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Democracy refers both to a political system and a political idea. As a name for a political system, it refers to the fact that the people themselves rule in some sense - indirectly through elected representatives in the modern period. As an idea, it stands for the desire to deepen and extend the ideal of self-government. Arguably, tensions between these two dimensions are part of democracy's flexibility and vibrancy as a concept. The two dimensions can be seen as two sides of the same coin, as democracy must be expressed as an idea before it can be practised.
This new Routledge Major Work, a four-volume collection of classic and cutting-edge scholarship, is built around the importance of the idea of democracy. It contains much material on democratic institutions, procedures and histories, all of which embodies or interprets the idea of democracy in informative or provocative ways. Materials have been chosen which are strong on theory, but which recognize that a key part of theory’s importance lies in its deep engagement with democratic practice. The main areas covered are:
With a full index and a new introduction specially written by the editor, Democracy is destined to be welcomed by political scientists―and those working in allied fields―as an invaluable reference resource.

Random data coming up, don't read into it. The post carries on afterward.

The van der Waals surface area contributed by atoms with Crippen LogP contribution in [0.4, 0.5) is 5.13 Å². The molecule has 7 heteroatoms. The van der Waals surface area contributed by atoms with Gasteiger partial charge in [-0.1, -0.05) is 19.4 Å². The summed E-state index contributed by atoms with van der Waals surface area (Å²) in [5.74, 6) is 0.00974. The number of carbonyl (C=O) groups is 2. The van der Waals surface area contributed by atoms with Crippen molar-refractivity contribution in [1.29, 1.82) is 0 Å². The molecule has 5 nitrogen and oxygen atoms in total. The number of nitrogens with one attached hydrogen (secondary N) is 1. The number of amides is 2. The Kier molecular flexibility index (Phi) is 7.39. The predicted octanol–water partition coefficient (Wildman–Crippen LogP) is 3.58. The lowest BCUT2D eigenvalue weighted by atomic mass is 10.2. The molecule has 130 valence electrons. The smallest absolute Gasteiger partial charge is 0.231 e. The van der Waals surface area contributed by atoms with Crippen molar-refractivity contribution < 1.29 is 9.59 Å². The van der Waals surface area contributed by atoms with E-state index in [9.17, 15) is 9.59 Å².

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This new textbook invites readers to explore their own responses to debates about democracy's meaning. It provides tools for thinking actively about democracy as a practice, an ideal, and a site of contestation. Open-minded and written with genuine clarity for an undergraduate audience, Saward's book avoids providing easy answers to democracy's dilemmas. Instead, it offers to students the diverse approaches to democracy, showing how the key narratives of contemporary political life have been created and adapted.
Working through a series of compelling real and hypothetical cases, twentieth-century narratives of democracy and their roots, and major new challenges such as globalization and environmentalism, the book makes the ideal starting point both for students already curious and those needing to be enticed and provoked. It concludes with an extraordinary snapshot and appraisal of the new theories of democracy that are making waves in the twenty-first century, and invites informed speculation on the shape of the democracy of the future. Democracy includes an extensive glossary of types of democracy, as well as a guide to further reading.About the Author:
Michael Saward is Professor of Politics at the Open University.
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Book Description Routledge, 2006. Hardcover. Condition: Used: Good. Seller Inventory # SONG0415357063